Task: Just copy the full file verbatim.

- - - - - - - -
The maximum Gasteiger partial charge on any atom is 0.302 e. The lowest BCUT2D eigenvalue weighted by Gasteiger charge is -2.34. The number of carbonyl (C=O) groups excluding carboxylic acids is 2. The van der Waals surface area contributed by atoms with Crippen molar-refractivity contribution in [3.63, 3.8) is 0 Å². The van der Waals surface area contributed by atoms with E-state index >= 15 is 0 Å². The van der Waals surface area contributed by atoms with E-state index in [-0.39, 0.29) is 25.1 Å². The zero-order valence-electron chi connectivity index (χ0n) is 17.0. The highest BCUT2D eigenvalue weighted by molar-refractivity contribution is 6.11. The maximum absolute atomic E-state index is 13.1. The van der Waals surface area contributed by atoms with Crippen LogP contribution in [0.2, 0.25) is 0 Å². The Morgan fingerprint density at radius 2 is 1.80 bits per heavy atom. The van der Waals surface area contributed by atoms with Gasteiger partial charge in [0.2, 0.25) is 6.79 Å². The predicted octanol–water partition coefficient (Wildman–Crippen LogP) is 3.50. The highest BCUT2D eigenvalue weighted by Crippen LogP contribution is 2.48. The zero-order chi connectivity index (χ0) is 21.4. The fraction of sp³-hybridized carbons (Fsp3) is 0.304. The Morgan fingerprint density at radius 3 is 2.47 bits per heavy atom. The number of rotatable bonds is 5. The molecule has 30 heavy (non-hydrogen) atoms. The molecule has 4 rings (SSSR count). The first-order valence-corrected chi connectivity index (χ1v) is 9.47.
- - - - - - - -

The maximum Gasteiger partial charge on any atom is 0.302 e. The lowest BCUT2D eigenvalue weighted by Gasteiger charge is -2.34. The number of carbonyl (C=O) groups excluding carboxylic acids is 2. The van der Waals surface area contributed by atoms with Crippen molar-refractivity contribution in [3.63, 3.8) is 0 Å². The van der Waals surface area contributed by atoms with E-state index >= 15 is 0 Å². The van der Waals surface area contributed by atoms with E-state index in [-0.39, 0.29) is 25.1 Å². The zero-order valence-electron chi connectivity index (χ0n) is 17.0. The highest BCUT2D eigenvalue weighted by molar-refractivity contribution is 6.11. The maximum absolute atomic E-state index is 13.1. The van der Waals surface area contributed by atoms with Crippen LogP contribution in [0.2, 0.25) is 0 Å². The Morgan fingerprint density at radius 2 is 1.80 bits per heavy atom. The van der Waals surface area contributed by atoms with Gasteiger partial charge in [0.2, 0.25) is 6.79 Å². The predicted octanol–water partition coefficient (Wildman–Crippen LogP) is 3.50. The highest BCUT2D eigenvalue weighted by Crippen LogP contribution is 2.48. The zero-order chi connectivity index (χ0) is 21.4. The fraction of sp³-hybridized carbons (Fsp3) is 0.304. The Morgan fingerprint density at radius 3 is 2.47 bits per heavy atom. The number of rotatable bonds is 5. The molecule has 30 heavy (non-hydrogen) atoms. The molecule has 4 rings (SSSR count). The first-order valence-corrected chi connectivity index (χ1v) is 9.47.